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World Journal of Emergency Surgery

, 1:10

First Online: 04 April 2006Received: 18 February 2006Accepted: 04 April 2006

Abstract

BackgroundTreatment of a number of complications that occur after abdominal surgeries may require that Urgent Abdominal Re-explorations UARs, the life-saving and obligatory operations, are performed. The objectives of this study were to evaluate the reasons for performing UARs, outcomes of relaparotomies RLs and factors that affect mortality.

MethodsDemographic characteristics; initial diagnoses; information from and complications of the first surgery received; durations and outcomes of UARs performed in patients who received early RLs because of complicated abdominal surgeries in our clinic between 01.01.2000 and 31.12.2004 were investigated retrospectively. Statistical analyses were done using the chi-square and Fisher exact tests.

ResultsEarly UAR was performed in 81 out of 4410 cases 1.8%. Average patient age was 50.46 13–81 years with a male-to-female ratio of 60-21. Fifty one 62.96% patients had infection, 41 50.61% of them had an accompanying serious disease, 24 29.62% of them had various tumors and 57 70.37% patients were operated under emergency conditions during first operation. Causes of urgent abdominal re-explorations were as follows: leakage from intestinal repair site or from anostomosis n:34; 41.97%; hemorrhage n:15; 18.51%; intestinal perforation n:8; 9.87%; intraabdominal infection or abscess n:8; 9.87%; progressive intestinal necrosis n:7; 8.64%; stomal complications n:5; 6.17%; and postoperative ileus n:4; 4.93%. Two or more UARs were performed in 18 22.22% cases, and overall mortality was 34.97% n:30. Interval between the first laparotomy and UAR averaged as 6.95 1–20 days, and average hospitalization period was 27.1 3–78 days.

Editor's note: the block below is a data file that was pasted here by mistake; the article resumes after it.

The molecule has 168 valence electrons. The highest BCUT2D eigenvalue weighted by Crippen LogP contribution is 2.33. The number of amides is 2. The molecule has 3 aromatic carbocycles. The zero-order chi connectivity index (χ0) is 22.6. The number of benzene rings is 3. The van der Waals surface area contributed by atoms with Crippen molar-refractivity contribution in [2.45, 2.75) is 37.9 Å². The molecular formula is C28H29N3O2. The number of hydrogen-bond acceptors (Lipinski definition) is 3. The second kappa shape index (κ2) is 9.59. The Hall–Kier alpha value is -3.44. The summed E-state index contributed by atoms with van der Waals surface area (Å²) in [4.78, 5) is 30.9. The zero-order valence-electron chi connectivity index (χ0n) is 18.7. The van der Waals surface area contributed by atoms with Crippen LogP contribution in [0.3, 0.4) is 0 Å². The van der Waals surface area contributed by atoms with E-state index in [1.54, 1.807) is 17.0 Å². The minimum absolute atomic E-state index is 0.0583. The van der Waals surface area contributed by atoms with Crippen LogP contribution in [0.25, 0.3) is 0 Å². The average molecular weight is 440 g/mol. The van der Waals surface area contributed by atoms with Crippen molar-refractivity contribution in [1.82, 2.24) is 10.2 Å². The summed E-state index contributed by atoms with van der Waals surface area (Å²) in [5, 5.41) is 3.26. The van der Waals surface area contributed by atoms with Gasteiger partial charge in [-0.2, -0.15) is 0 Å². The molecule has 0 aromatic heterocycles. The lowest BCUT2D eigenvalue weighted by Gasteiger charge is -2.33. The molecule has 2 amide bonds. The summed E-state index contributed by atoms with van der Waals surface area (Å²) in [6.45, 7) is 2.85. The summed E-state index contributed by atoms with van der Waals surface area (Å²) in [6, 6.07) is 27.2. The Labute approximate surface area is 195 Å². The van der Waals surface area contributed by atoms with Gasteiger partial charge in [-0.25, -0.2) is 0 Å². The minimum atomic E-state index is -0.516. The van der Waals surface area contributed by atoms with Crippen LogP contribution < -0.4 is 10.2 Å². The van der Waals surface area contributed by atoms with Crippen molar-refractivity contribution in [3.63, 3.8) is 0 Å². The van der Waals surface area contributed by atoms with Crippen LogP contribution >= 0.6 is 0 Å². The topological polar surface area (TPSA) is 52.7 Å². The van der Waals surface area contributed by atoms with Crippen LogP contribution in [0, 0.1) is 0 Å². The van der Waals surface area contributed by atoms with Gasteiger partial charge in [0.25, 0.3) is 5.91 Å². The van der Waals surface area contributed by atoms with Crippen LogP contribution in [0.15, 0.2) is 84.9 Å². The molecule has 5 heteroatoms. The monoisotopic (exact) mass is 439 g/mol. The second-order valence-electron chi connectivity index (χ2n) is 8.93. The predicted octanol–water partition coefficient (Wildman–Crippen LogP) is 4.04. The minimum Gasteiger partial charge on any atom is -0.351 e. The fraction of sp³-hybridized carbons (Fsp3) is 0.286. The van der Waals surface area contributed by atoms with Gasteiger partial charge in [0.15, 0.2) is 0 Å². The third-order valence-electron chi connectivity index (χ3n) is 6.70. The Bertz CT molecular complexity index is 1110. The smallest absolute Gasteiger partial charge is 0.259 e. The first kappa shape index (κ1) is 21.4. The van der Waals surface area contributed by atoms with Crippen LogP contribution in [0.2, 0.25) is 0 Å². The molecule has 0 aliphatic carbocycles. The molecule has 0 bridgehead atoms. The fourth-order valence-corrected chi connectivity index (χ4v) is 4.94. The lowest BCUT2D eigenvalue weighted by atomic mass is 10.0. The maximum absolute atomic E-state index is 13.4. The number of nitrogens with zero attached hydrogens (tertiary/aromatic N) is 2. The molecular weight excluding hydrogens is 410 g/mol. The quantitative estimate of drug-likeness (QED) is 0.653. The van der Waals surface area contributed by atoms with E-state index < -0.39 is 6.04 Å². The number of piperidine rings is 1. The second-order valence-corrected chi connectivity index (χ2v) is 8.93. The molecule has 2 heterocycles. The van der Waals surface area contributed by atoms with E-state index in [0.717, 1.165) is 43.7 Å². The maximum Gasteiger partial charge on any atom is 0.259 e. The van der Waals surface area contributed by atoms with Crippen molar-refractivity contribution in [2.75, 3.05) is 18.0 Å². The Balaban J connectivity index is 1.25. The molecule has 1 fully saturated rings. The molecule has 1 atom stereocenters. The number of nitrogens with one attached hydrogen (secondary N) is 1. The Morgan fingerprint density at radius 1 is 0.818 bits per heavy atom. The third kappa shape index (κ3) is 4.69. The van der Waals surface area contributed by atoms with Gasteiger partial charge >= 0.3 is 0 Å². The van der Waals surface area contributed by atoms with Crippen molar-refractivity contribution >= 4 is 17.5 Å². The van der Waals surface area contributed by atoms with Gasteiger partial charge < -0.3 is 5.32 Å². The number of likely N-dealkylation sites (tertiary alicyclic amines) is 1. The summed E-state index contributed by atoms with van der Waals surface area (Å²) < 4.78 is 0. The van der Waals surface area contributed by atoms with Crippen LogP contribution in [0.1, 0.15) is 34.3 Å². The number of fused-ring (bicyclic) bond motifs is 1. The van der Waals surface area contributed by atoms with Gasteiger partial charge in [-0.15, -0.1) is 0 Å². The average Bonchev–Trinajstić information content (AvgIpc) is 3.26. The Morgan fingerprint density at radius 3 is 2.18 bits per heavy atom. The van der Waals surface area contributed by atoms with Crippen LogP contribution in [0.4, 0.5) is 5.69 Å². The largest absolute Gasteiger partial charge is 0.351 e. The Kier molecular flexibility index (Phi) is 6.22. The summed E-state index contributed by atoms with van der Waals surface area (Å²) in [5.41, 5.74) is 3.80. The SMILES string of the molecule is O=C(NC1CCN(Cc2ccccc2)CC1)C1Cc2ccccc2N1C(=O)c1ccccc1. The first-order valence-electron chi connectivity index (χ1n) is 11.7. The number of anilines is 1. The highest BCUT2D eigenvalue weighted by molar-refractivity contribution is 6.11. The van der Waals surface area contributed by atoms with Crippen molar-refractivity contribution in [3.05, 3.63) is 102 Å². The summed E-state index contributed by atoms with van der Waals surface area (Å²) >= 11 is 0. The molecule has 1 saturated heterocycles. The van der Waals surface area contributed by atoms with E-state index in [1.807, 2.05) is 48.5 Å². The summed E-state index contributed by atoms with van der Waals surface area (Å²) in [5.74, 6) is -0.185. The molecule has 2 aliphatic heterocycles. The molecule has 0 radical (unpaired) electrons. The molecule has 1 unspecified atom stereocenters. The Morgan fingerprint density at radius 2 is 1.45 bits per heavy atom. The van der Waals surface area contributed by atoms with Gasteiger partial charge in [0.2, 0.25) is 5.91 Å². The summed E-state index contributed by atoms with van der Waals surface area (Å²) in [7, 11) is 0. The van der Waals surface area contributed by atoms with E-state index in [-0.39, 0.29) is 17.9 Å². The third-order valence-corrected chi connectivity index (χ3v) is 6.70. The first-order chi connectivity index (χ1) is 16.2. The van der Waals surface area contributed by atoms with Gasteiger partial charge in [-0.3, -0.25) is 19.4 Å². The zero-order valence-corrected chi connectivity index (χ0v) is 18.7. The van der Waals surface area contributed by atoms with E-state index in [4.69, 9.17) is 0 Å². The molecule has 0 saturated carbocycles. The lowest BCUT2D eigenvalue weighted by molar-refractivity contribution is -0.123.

Mortality rate was found to be higher among the patients who received multiple UARs. The most common 55.5% cause of mortality was sepsis-multiple organ failure MOF. The rates for common mortality and sepsis-MOF-dependent mortality that occured following UAR were significantly higher in patients who received GIS surgery than in those who received other types of surgeries p:0.000 and 0.010, respectively.

ConclusionUARs that are performed following complicated abdominal surgeries have high mortality rates. In particular, UARs have higher mortality rates following GIS surgeries or when infectious complications occur. The possibility of efficiently lowering these high rates depends on the success of the first operations that the patient had received.

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Autor: Haluk Recai Unalp - Erdinc Kamer - Haldun Kar - Ahmet Bal - Mustafa Peskersoy - Mehmet Ali Onal

Fuente: https://link.springer.com/







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